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Golden Rice Myths Print
Monday, 31 March 2014 21:01

 

The Permaculture Research Institute, 27 March 2014

Dr Michael Hansen

 

Dr Michael Hansen debunks some of the many myths promoted about Golden Rice.

 

There has been a lot of misinformation and just plain propaganda about Golden Rice (GR) put out recently. It is stunning that so many are talking about this topic without even a basic understanding of the real issues. Bottom line, there are clear unanswered questions on basic efficacy and safety of GR.

 

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Noxious chemical pesticides favored in safe-vegetable growing area Print
Friday, 14 March 2014 01:57

Last update 12:28 | 11/03/2014

VietNamNet Bridge – In Van Noi commune, the biggest vegetable growing area of Hanoi, farmers spray the vegetable fields with toxic chemical pesticides, while selling away the biological pesticides subsidized by the State.

Hanoi’s authorities hope that Van Noi would become a modern vegetable growing area of the city, where biomedicine would totally replace toxic chemical pesticides.

However, in fact, chemical pesticides still have been used in a large scale in the safe-vegetable growing area.

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MONRE: environment sacrificed for economic development Print
Friday, 14 March 2014 01:53

Last update 09:40 | 01/02/2014

VietNamNet Bridge – Plant protection chemicals have been killing the agriculture production, while industrial gains have been paid by the polluted land, water, air and human diseases.

Dr. Hoang Duong Tung, Deputy Director General of the Environment Directorate under the Ministry of Natural Resources and the Environment (MONRE), in an interview given to the local press, expressed his worry that local authorities have been sacrificing the environment for economic development.

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NEW REPORT: Food Tank By The Numbers: Family Farming Print
Wednesday, 12 March 2014 01:34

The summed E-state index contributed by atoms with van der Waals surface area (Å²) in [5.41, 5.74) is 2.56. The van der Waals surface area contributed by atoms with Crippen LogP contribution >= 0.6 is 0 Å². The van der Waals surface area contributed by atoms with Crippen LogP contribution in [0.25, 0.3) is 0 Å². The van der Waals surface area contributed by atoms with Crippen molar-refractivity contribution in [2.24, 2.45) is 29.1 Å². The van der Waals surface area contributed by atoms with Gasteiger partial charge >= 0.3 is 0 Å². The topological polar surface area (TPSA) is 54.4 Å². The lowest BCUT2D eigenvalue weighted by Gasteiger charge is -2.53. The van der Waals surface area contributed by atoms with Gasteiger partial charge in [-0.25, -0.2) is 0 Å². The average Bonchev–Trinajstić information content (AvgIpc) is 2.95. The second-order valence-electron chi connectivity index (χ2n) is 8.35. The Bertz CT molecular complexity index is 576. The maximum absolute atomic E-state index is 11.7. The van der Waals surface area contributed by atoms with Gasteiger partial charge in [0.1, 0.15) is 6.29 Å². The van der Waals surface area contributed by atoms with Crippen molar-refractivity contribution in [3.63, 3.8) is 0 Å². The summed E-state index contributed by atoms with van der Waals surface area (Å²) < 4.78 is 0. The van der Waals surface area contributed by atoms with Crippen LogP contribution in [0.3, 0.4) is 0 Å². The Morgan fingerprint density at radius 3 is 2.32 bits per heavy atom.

6 MARCH 2014

As the world celebrates the International Year of Family Farming, Food Tank: The Food Think Tank highlights new research showing how family farms, can nourish the world while protecting the environment. The new report, Food Tank by the Numbers: Family Farming, features original research from the U.N. Food and Agriculture Organization (FAO) and draws on dozens of agriculture and sustainability experts. The report proves that family farms—farms or ranches owned and operated by families—are not only feeding the world, but also nourishing the planet. Family Farms are developing effective ways to address global food security, increase income, protect biodiversity, and conserve the environment for a growing population.

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Home-made plough for terraced fields turns popular Print
Thursday, 06 March 2014 03:36

Last update 09:10 | 05/03/2014

VietNamNet Bridge – A farmer in the northern mountainous province of Yen Bai has successfully produced a type of machine dedicated to ploughing terraced fields, reducing the burden of farm work on these inaccessible spots.

For years, farmers in Nam Bung Commune, Van Chan District, have wanted a ploughing machine to help them work. Yet, the equipment for sale on the market is too big and heavy while terraces are narrow, thus they still have to do their farm work manually.